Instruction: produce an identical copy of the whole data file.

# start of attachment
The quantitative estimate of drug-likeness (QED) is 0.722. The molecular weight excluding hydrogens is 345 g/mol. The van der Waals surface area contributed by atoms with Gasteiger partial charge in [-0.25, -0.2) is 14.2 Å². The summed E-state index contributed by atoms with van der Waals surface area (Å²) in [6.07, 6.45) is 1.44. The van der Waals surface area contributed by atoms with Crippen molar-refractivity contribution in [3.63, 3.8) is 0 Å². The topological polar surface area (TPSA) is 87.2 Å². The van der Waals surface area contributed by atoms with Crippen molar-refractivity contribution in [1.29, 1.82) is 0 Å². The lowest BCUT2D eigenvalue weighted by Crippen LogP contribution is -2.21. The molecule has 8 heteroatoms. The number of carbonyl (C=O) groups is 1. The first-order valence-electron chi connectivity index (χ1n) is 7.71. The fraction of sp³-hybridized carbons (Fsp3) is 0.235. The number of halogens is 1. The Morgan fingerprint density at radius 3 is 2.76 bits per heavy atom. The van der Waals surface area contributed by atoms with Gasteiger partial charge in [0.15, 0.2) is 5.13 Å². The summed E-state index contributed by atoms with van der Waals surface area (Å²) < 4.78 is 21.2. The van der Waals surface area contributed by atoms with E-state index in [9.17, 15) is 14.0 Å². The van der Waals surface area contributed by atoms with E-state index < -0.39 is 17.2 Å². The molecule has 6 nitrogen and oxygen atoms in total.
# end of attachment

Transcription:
The quantitative estimate of drug-likeness (QED) is 0.722. The molecular weight excluding hydrogens is 345 g/mol. The van der Waals surface area contributed by atoms with Gasteiger partial charge in [-0.25, -0.2) is 14.2 Å². The summed E-state index contributed by atoms with van der Waals surface area (Å²) in [6.07, 6.45) is 1.44. The van der Waals surface area contributed by atoms with Crippen molar-refractivity contribution in [3.63, 3.8) is 0 Å². The topological polar surface area (TPSA) is 87.2 Å². The van der Waals surface area contributed by atoms with Crippen molar-refractivity contribution in [1.29, 1.82) is 0 Å². The lowest BCUT2D eigenvalue weighted by Crippen LogP contribution is -2.21. The molecule has 8 heteroatoms. The number of carbonyl (C=O) groups is 1. The first-order valence-electron chi connectivity index (χ1n) is 7.71. The fraction of sp³-hybridized carbons (Fsp3) is 0.235. The number of halogens is 1. The Morgan fingerprint density at radius 3 is 2.76 bits per heavy atom. The van der Waals surface area contributed by atoms with Gasteiger partial charge in [0.15, 0.2) is 5.13 Å². The summed E-state index contributed by atoms with van der Waals surface area (Å²) < 4.78 is 21.2. The van der Waals surface area contributed by atoms with E-state index in [9.17, 15) is 14.0 Å². The van der Waals surface area contributed by atoms with E-state index < -0.39 is 17.2 Å². The molecule has 6 nitrogen and oxygen atoms in total.